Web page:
johnnydeep wrote:
Tue Apr 27, 2021 3:33 pm
Chris Peterson wrote:
Tue Apr 27, 2021 1:28 pm


A single rigid body can't capture another single rigid body. Unless the star was already in a closed orbit around the black hole before the near pass, it would exit on a hyperbolic orbit.
Hmm. What about the many presumably captured moons of planets?
These involve three-body (or more) interactions. For instance, an body in orbit around the Sun can lose angular momentum through an encounter with Jupiter, and then be captured by Saturn.
Ok, I think I see what you meant. In a universe with just two moving bodies, there are only three possibilities: the bodies collide; they orbit their common center of mass; or they make a close approach, but then miss each other and never get that close again.

And I suppose in the orbiting case, their orbit won't decay or get larger over time if they are both perfectly rigid.
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Re: APOD: Animation: Black Hole Destroys Star (2021 Apr 27)

Post by Chris Peterson » Tue Apr 27, 2021 7:30 pm

johnnydeep wrote:
Tue Apr 27, 2021 6:51 pm
Chris Peterson wrote:
Tue Apr 27, 2021 4:23 pm
johnnydeep wrote:
Tue Apr 27, 2021 3:33 pm


Hmm. What about the many presumably captured moons of planets?
These involve three-body (or more) interactions. For instance, an body in orbit around the Sun can lose angular momentum through an encounter with Jupiter, and then be captured by Saturn.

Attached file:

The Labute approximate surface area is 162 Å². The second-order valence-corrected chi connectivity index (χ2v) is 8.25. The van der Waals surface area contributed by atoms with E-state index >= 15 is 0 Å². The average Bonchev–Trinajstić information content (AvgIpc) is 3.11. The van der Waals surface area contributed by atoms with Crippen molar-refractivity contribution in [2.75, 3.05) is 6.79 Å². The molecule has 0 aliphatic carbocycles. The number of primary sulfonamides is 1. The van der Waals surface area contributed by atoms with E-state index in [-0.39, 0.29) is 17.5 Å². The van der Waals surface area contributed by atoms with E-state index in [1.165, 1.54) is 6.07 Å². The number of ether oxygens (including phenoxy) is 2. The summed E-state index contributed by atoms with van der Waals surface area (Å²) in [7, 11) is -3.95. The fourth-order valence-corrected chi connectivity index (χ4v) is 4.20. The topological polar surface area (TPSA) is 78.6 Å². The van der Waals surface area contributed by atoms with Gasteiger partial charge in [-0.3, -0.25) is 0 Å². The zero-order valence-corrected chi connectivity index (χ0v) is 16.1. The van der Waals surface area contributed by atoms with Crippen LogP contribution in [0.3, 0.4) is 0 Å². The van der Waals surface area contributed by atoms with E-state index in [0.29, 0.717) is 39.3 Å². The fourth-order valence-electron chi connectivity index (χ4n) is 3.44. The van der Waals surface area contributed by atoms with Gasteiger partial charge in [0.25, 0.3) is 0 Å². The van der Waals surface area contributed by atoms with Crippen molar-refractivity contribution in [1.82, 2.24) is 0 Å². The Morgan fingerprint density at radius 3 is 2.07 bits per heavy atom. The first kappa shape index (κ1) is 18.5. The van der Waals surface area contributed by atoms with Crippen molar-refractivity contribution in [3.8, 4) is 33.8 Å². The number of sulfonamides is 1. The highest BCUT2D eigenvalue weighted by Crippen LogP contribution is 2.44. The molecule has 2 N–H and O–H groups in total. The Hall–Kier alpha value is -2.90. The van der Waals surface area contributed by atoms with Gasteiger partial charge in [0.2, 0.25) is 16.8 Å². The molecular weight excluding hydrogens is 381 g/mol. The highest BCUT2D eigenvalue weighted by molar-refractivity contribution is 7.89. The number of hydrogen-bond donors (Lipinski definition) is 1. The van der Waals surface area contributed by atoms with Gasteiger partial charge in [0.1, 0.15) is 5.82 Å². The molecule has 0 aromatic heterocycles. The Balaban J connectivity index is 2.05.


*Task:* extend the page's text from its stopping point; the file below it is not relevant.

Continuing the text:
Ok, I think I see what you meant. In a universe with just two moving bodies, there are only three possibilities: the bodies collide; they orbit their common center of mass; or they make a close approach, but then miss each other and never get that close again.

And I suppose in the orbiting case, their orbit won't decay or get larger over time if they are both perfectly rigid.
In the latter case, they're still orbiting their common center of mass. But the orbit is open, not closed. That is, the (Keplerian) orbits have eccentricities greater than or equal to one.

And even if they were the only two bodies in the Universe, and they were in closed (elliptical) orbits around their common center of mass, those orbits would decay because both would be losing angular momentum to gravitational radiation. For most bodies, we're talking a very, very long time. But it's a major factor in the last stages of neutron star or black hole mergers.
Chris

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Re: APOD: Animation: Black Hole Destroys Star (2021 Apr 27)

Post by WWW » Tue Apr 27, 2021 8:30 pm

ta152h0 wrote:
Tue Apr 27, 2021 4:42 pm
Fantastico! Appropriate music too. Pass the ice cold one.
With sound effects too.
Never wouldn't have guessed that a star being violently ripped apart like that would make a tiny swishing sound...

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Re: APOD: Animation: Black Hole Destroys Star (2021 Apr 27)

Post by johnnydeep » Wed Apr 28, 2021 3:38 pm

Chris Peterson wrote:
Tue Apr 27, 2021 7:30 pm
johnnydeep wrote:
Tue Apr 27, 2021 6:51 pm
Chris Peterson wrote:
Tue Apr 27, 2021 4:23 pm


These involve three-body (or more) interactions. For instance, an body in orbit around the Sun can lose angular momentum through an encounter with Jupiter, and then be captured by Saturn.
Ok, I think I see what you meant. In a universe with just two moving bodies, there are only three possibilities: the bodies collide; they orbit their common center of mass; or they make a close approach, but then miss each other and never get that close again.

And I suppose in the orbiting case, their orbit won't decay or get larger over time if they are both perfectly rigid.